Join jaguars.com senior editor Vic Ketchman as he tackles the fans' tough questions.
Paul from Stuart, FL:
When a team puts a player on injured reserve, do they have to supply medical information to the league to justify the designation and, if not, what would keep teams from circumventing the spirit of the rule by storing "jars on the shelf" on IR?
Vic: The team must document to the league when the player was injured, what the injury is, how it occurred and how long it is expected to last. A doctor must verify and sign the document. If the league doubts the genuineness of the report, it may send a medical examiner to examine the player.
Ancil from Charleston, WV:
Is there a limit on the number of years a team can carry a player on its practice squad?
Vic: The limit is three years.
Manic Mac from Fernandina Beach, FL:
Thanks for the nickname. I'll bet my 1998 Dodge pickup truck with 120,000 miles on it and my four dogs the Jags don't come close to the playoffs. I do worry about them a lot.
Vic: Mac, the reason I don't like worrying about football is because it won't help the situation. There's nothing we can do about it. We can't play. We can't coach. We can't pick the players or tell the people who pick them who to pick. We're helpless. All we can do is watch and hope. Football is an emotional buy. It's a leap of faith. In my opinion, we should find a way to enjoy this without worry because worry is what makes it unenjoyable. You may be right about this not being a playoff season for the Jaguars. Clearly, there are indications the offense could be a problem. It lacks a star player and I think that's the offense's greatest shortcoming. I also know the Jaguars have a strong roster of young talent. This is a good football team. It has the potential to be a really good football team. Can it overcome its deficiencies in the passing game? That's the singular question going into the season. Be that as it may, I still think the playoffs should be the expectation. When you're coming off 12-4, the playoffs have to be the expectation.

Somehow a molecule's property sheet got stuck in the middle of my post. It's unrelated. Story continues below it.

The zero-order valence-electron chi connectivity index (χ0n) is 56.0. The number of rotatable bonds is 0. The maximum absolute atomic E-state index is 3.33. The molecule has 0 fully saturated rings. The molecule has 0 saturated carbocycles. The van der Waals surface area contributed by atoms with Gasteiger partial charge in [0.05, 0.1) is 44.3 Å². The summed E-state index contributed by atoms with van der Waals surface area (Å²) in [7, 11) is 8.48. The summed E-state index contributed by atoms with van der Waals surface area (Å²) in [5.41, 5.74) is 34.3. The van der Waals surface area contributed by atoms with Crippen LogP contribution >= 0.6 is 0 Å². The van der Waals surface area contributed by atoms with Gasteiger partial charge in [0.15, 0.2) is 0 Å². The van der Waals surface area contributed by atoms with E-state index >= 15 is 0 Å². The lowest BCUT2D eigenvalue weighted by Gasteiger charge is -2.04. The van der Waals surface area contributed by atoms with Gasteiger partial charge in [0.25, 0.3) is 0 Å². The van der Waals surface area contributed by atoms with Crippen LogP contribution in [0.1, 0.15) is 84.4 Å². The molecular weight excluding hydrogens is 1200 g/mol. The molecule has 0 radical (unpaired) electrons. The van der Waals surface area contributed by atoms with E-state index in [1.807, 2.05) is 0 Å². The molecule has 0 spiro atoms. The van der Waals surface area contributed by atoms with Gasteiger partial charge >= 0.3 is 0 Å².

Quintin from Jacksonville:
No offense, Vic, but sometimes you're a jerk. You call guys like Chad Johnson a jerk because you're such a traditionalist and old school Steeler type. I respect you, though, for your words of wisdom, but a lot of times I wish someone like Adam Shefter or Brian Baldinger could be our senior editor. I know you won't post this because of other looming eyes but I still respect you as a writer and old school fart.
Vic: Shazam! It's posted. You think you know, but you don't know.
Steve from New York, NY:
All this IR talk got me thinking: If you were a player that didn't have much of a chance to make the final roster, would you be happy in a weird way to be placed on IR, basically guaranteeing you a full year of NFL salary?
Vic: Are you kidding? I get paid but I don't have to practice or play. Where do I sign up? Oh, my arm!
Rick from Rome, NY:
You mentioned Chad Johnson as being a jerk. I realize many disagree with his antics on the football field, but it would seem to me he does this because he is just having fun and enjoying himself. He's never taunted a team like his buddy T.O. did in Dallas. What exactly is it about him that bothers you?
Vic: That scorecard he kept last year is the kind of thing a jerk does. Rashean Mathis outplayed him and Johnson knows it. So did some other guys. Ike Taylor turned him around twice; once in the playoffs. Did Mathis or Taylor keep a scorecard on Johnson? No. This is professional football. Act as a pro should act.
Amit from Jacksonville: